“Bank of America also gave employees gift cards to retail stores like Target or Bed Bath & Beyond as rewards for placing accounts into foreclosure,” declared former Bank of America employee Simone Gordon, under penalty of perjury, in recently filed court documents. $500 bonuses to employees who could foreclose on 10 customers in one month as opposed to bonuses to help families stay in their homes: does this sound like a way to treat customers to you? Well, if the sworn testimony from a federal case filed in Massachusetts by six former bank employees is true, then this is one of the ways Bank of America incentivized a diabolical plot to steal millions of homes from families across America while reaping vast profits through their alleged lies and devastating trail of destruction.
In our first video, “Bank of America Wants You to Die Before They Modify,” we outlined some very strange and unethical practices that seemed to be organized from within the bank. It turns out that Bank of America’s mortgage servicing unit methodically lied to homeowners, fraudulently denied loan modifications, and paid their employees bonuses for purposefully pushing people into foreclosure, according to the statements made by former Bank of America employees in sworn declarations. Many Banking Bad followers and average American customers knew this was the case because they have been put through this fraudulent process with Bank of America when they applied for a loan modification. But hearing these allegations come from the mouths of six brave former employees and one contractor, whose sworn statements were included in the civil lawsuit, gave many of us the vindication that was needed to start healing from this long-perpetuated banking culture of abuse.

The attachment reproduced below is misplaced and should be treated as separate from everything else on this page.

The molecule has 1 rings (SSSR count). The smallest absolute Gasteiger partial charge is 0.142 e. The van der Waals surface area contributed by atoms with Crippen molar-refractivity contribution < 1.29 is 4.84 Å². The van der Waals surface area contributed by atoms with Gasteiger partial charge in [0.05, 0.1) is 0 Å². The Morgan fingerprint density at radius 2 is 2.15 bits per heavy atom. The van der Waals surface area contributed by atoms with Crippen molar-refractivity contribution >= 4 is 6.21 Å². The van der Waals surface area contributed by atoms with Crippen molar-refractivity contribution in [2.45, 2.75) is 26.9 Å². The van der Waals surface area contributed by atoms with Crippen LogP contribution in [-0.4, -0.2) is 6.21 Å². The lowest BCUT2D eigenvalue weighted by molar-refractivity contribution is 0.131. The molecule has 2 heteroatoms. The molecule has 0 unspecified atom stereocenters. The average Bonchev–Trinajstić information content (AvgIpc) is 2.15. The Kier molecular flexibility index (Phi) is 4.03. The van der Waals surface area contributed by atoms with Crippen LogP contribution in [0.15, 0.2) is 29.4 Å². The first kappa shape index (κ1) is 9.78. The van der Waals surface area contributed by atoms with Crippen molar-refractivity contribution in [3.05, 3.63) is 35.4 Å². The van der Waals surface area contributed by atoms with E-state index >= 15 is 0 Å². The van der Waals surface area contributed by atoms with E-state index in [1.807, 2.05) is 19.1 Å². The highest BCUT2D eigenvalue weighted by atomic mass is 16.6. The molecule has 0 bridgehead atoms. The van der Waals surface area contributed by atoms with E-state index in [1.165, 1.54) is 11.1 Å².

There are so many troubling aspects to this case, with one notably despicable procedure called a “blitz” near the top of the lengthy list. William Wilson, Jr., a manager who worked in underwriting at Bank of America from 2010 to 2012, describes the “blitz” in his sworn statement. A blitz occurred about twice a month when the bank ordered all files with loan modification documentation 60 days or older to be destroyed. These files were the applications to save homes for the customers who had applied for this program in good faith and trusted Bank of America, who promised to help us. These were the files that took weeks and sometimes months to gather and submit in one place. Wilson stated that the bank simply wiped them out in one “blitz.” “During a blitz, a single team would decline between 600 and 1,500 modification files at a time,” Wilson said in the sworn testimony. To justify the denials, Bank of America employees produced fictitious reasons, such as claims that the applicants had not sent in the required documents, when they certainly had. We could go on and on about this, but the reality is that this is finally beginning to be properly exposed. However, we’ll bet that no one goes to jail and settlements or trivial fines will be paid. That would send the wrong message to Bank of America. It should not be profitable to destroy the American Dream and systematically steal homes from people you publicly claim to be “helping” stay in their homes during a financial crisis. Banking Bad was created to expose this type of behavior. As for employees that allegedly received “Target” gift cards as incentives to help people lose their homes, was it worth it?